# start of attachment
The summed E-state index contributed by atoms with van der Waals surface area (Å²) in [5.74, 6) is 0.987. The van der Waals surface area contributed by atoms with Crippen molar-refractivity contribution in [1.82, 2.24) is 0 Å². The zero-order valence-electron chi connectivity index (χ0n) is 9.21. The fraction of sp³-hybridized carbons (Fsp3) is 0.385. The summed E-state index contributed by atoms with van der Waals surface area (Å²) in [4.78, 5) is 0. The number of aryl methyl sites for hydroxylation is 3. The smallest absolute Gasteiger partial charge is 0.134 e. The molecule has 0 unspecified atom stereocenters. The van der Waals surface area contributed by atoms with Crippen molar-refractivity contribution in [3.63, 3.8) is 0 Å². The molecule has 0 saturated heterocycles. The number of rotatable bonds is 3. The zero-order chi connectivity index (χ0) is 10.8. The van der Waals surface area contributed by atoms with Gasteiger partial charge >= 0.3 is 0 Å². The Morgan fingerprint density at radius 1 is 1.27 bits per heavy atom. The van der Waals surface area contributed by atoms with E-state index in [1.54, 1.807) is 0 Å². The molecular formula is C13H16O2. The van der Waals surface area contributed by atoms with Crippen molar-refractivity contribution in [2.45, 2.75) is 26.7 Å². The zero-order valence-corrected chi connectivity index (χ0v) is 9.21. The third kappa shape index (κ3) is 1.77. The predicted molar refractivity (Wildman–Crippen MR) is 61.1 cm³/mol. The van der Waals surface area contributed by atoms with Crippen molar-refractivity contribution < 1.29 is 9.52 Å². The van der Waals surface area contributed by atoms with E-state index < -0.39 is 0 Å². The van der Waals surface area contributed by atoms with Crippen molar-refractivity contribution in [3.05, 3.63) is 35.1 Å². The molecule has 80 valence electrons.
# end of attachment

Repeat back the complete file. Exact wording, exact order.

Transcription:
The summed E-state index contributed by atoms with van der Waals surface area (Å²) in [5.74, 6) is 0.987. The van der Waals surface area contributed by atoms with Crippen molar-refractivity contribution in [1.82, 2.24) is 0 Å². The zero-order valence-electron chi connectivity index (χ0n) is 9.21. The fraction of sp³-hybridized carbons (Fsp3) is 0.385. The summed E-state index contributed by atoms with van der Waals surface area (Å²) in [4.78, 5) is 0. The number of aryl methyl sites for hydroxylation is 3. The smallest absolute Gasteiger partial charge is 0.134 e. The molecule has 0 unspecified atom stereocenters. The van der Waals surface area contributed by atoms with Crippen molar-refractivity contribution in [3.63, 3.8) is 0 Å². The molecule has 0 saturated heterocycles. The number of rotatable bonds is 3. The zero-order chi connectivity index (χ0) is 10.8. The van der Waals surface area contributed by atoms with Gasteiger partial charge >= 0.3 is 0 Å². The Morgan fingerprint density at radius 1 is 1.27 bits per heavy atom. The van der Waals surface area contributed by atoms with E-state index in [1.54, 1.807) is 0 Å². The molecular formula is C13H16O2. The van der Waals surface area contributed by atoms with Crippen molar-refractivity contribution in [2.45, 2.75) is 26.7 Å². The zero-order valence-corrected chi connectivity index (χ0v) is 9.21. The third kappa shape index (κ3) is 1.77. The predicted molar refractivity (Wildman–Crippen MR) is 61.1 cm³/mol. The van der Waals surface area contributed by atoms with Crippen molar-refractivity contribution < 1.29 is 9.52 Å². The van der Waals surface area contributed by atoms with E-state index < -0.39 is 0 Å². The van der Waals surface area contributed by atoms with Crippen molar-refractivity contribution in [3.05, 3.63) is 35.1 Å². The molecule has 80 valence electrons.